lazy loading functions in javascript

Lazy loading is the act of loading an asset (JavaScript, image, whatever) just before it’s needed, instead of at the beginning of the page load. This allows you to save bandwidth in cases where the asset will not be required at all, and also allows you to load up the page quicker because there is less JavaScript for the browser to interpret before it shows the screen.

A while ago I wrote lazy-loading for images into KFM. This time, it’s time to do it for JavaScript.

Here are two examples of lazy-loading methods for JavaScript. I wasn’t happy with either. In both cases, when a lazy-loaded function is to be called, the scripter must be careful about calling the function in case it’s not yet loaded, and the calling of the function is different to how you would do it in a normal script without lazy-loading applied.

What I wanted was a way to simply call a script (do_something('blah');) and have the script automatically load the function and when it’s loaded, run the function call again.

The way to do this is to replace the function do_something() with a stub. This stub loads up the real code, replaces itself with the code, then calls the replacement code with the original parameters (there, that’s the pattern in a nutshell).

So, to start with, your stub looks like this:

window.do_something=function(){
  var ps=arguments;
  x_kfm_getJsFunction("do_something",function(js){
    lazyload_replace_stub("do_something",js,ps);
  });
};

In the above, x_kfm_getJsFunction() is a simple Ajax function which calls kfm_getJsFunction() on the server-side with the first parameter, and when the result is returned, calls the second parameter as a callback, sending it the result. I won’t give the source for x_kfm_getJsFunction() as it’s framework-dependent. Each framework (prototype, mootools, dojo, etc.) has its own way of doing exactly that. My method uses a version of Sajax which I forked a long time ago.

On the server-side, the code is simple. Just keep each function in its own file in a directory called ‘functions’.

function kfm_getJsFunction($name){
  if(preg_replace('/[0-9a-zA-Z_.]/g','',$name)!='')return 'alert("no hacking!");';
  $js=file_get_contents('j/functions/'.$name.'.js');
  if(!$js)return 'alert("could not find function \''.addslashes($name).'\' on the server-side!");';
  return $js;
}

And when that’s retrieved, here’s the function that replaces the original function:

function lazyload_replace_stub(fname,js,ps){ // replace stub with function, then call function with original parameters
  eval(js);
  (eval(fname))(ps[0],ps[1],ps[2],ps[3]); // hacky method... replace when a better idea comes along
}

There final line calls the new function with an assumed four parameters. JavaScript is fine with this, so the function works. If there are more than four parameters you need to either change that line, or rethink your function’s parameters.

Now obviously, the do_something() code I pasted earlier is too large to be useful. I mean, we’re trying to save bandwidth, and here I advocate a large lump of code which pulls in a possibly smaller lump! That would be silly.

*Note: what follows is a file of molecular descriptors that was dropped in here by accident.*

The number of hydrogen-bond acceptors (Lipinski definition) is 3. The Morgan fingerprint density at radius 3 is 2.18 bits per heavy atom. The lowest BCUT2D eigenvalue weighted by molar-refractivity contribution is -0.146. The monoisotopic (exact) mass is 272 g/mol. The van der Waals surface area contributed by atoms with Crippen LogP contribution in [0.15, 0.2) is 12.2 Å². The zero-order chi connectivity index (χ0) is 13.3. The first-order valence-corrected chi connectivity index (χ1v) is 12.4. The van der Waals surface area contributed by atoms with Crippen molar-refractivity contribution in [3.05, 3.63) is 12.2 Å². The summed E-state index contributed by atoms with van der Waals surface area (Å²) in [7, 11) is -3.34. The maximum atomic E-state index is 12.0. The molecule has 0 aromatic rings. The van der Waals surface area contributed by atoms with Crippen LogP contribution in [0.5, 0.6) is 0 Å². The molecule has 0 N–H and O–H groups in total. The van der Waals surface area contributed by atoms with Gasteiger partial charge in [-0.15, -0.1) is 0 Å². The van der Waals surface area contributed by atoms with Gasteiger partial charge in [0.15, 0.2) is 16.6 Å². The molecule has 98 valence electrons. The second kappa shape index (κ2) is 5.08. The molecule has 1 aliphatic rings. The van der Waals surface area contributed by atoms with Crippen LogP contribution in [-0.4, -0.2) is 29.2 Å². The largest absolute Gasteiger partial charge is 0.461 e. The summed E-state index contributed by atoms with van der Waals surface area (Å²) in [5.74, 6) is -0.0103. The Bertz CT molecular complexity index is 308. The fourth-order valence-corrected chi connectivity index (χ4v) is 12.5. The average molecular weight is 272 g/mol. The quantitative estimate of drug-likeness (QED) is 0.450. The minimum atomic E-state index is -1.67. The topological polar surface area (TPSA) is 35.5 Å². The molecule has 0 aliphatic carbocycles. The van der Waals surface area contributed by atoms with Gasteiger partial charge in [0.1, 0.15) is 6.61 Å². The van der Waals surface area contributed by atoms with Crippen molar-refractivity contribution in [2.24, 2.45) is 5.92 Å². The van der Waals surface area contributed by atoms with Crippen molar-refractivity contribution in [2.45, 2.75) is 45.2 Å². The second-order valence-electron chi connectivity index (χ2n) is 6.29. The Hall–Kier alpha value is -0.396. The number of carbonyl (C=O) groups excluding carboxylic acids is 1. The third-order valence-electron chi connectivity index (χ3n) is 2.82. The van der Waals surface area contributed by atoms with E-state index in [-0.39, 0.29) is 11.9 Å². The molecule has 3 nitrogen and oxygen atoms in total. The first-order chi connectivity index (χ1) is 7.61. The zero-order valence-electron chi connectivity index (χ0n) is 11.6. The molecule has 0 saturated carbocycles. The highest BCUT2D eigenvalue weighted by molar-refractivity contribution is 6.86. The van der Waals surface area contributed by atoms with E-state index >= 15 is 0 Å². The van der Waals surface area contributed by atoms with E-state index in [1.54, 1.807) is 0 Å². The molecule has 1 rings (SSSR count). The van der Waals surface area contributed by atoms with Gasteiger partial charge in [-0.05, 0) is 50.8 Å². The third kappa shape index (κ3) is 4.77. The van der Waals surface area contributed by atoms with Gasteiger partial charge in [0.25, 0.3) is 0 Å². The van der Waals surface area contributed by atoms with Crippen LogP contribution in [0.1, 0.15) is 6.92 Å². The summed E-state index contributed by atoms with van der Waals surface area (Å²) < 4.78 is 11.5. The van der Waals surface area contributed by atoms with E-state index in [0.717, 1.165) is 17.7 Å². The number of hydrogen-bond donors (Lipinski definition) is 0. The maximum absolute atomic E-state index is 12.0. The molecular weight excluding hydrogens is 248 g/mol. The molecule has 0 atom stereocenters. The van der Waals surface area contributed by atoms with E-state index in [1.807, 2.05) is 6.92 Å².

So, instead, what you do is to move all the functions you want lazy-loaded into their own files in your functions directory, and have the client generate the necessary lazy-load functions itself.

var llStubs=[];

llStubs.push('do_something'); // add do_something to the list of lazy-load functions
llStubs.push('another_function');
function non_lazyloaded_function(var1, var2){
...
}

var i,funcs=[],fname;
for(i=0;i<llStubs.length;++i){
  fname=llStubs[i];
  funcs.push('window.'+fname+'=function(){var ps=arguments;x_kfm_getJsFunction("'+fname+'",function(js){lazyload_replace_stub("'+fname+'",js,ps);});};');
}
eval(funcs.join("\n"));
funcs=null;
i=null;
fname=null;

I think that’s about it – you have the idea of it now.

So, some cases where you shouldn’t use lazy-loading.

  • When the function is needed upon load of the page. For example, if the function is part of your onload() initialisation. You can test this by adding alert(fname); to the lazyload_replace_stub() function – if anything is alerted upon loading the page, then you are lazy-loading functions unnecessarily.
  • When the function is called repeatedly in a rapid-fire manner. For example, if you have drag/drop code, the “ondrag” event should not be lazy-loaded, as it is called many times a second.
  • When the function returns a result. As noted, lazy-load is asynchronous, which means you cannot lazy-load a function which returns a value.
  • When the function performs an action which is needed somewhere later in the calling function. Obviously, an asynchronous call will take place at least 1ms after the call was made, and that’s well after the calling function would be finished.

In the cases above where the asynchronous nature of lazy-loading is the problem, you could simply change your AJAX method to use synchronous calling, but that makes your client feel sluggish.

One more thing – as this is supposed to save bandwidth, if you need 10 functions, you should bunch the requests into one single AJAX request instead of making 10 requests. My Sajax fork (Kaejax – yeah, I know) does that automatically. I don’t know if any others do it.

And another thing – functions that are to be lazy-loaded should be opened with window.function_name=function(){ instead of function function_name(){ in the retrieved code. This is to avoid any scoping problems JavaScript might throw up.

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